The UK Clinical Pharmacy Association (UKCPA) has published a Climate Emergency Declaration committing to “incorporate sustainability into our future policies and corporate decisions”.
In a statement published on 12 May 2021, the body said it recognised the “danger of the climate crisis and its catastrophic effect on human health”, and commits to promoting environmental sustainability. It will, it says, educate its members on climate health and sustainability; look at moving to an ethical bank; and pledge to never develop investments into fossil fuels or other environmentally harmful products.
Sarah Carter, chief executive officer of UKCPA, said the association believed it was “the first pharmacy organisation to publish a climate emergency declaration”.
“We are committed to doing all we can as an organisation to implement and promote environmental sustainability,” she added.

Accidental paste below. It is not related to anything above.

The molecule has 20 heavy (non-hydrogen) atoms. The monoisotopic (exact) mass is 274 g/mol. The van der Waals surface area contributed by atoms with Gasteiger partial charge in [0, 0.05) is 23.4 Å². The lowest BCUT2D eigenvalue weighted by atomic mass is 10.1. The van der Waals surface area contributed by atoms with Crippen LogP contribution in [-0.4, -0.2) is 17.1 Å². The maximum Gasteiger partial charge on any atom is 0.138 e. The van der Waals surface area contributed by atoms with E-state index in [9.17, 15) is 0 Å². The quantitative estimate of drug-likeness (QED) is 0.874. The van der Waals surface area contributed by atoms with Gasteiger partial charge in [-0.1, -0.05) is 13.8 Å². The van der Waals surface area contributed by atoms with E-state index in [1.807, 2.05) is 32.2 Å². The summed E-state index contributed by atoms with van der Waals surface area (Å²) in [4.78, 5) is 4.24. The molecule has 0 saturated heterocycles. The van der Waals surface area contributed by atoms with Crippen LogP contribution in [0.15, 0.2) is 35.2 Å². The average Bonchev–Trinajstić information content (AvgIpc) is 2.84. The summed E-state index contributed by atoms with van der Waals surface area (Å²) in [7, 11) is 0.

To help implement its pledges, the UKCPA has appointed Tracy Lyons as environment and sustainability adviser. Lyons, who is pharmacy sustainability lead at Poole Hospital, will sit on the UKCPA’s advisory panel.
In a blog published in The Pharmaceutical Journal on 10 May 2021, Lyons called on the pharmacy profession to declare a climate emergency, adding that “healthcare in the UK produces around 5.4% of our total emissions”; and she said that the pharmaceuticals and chemicals supply chain contributes a significant portion of NHS England’s carbon dioxide equivalent emissions.
In 2019, the British Medical Association declared a climate emergency, and in January 2020 the Royal College of Physicians adopted a climate change policy. The Royal College of Nursing, as well as several NHS Trusts, have taken similar positions.
Paul Bennett, chief executive of the Royal Pharmaceutical Society (RPS), said the society would be discussing sustainability when its national boards meet in June 2021.
He added that the society was “committed to taking action to tackle the climate emergency”.
“Sustainability was identified as a priority area by all three RPS national country boards to take forward in our 2021 workplan,” Bennett said.
“RPS has undertaken significant research and stakeholder engagement to identify key priorities for how the pharmacy profession can respond to climate change. We’re pleased that other professional bodies and health organisations have also recognised the need to tackle climate change, and we hope pharmacy organisations will come together to take action collectively.”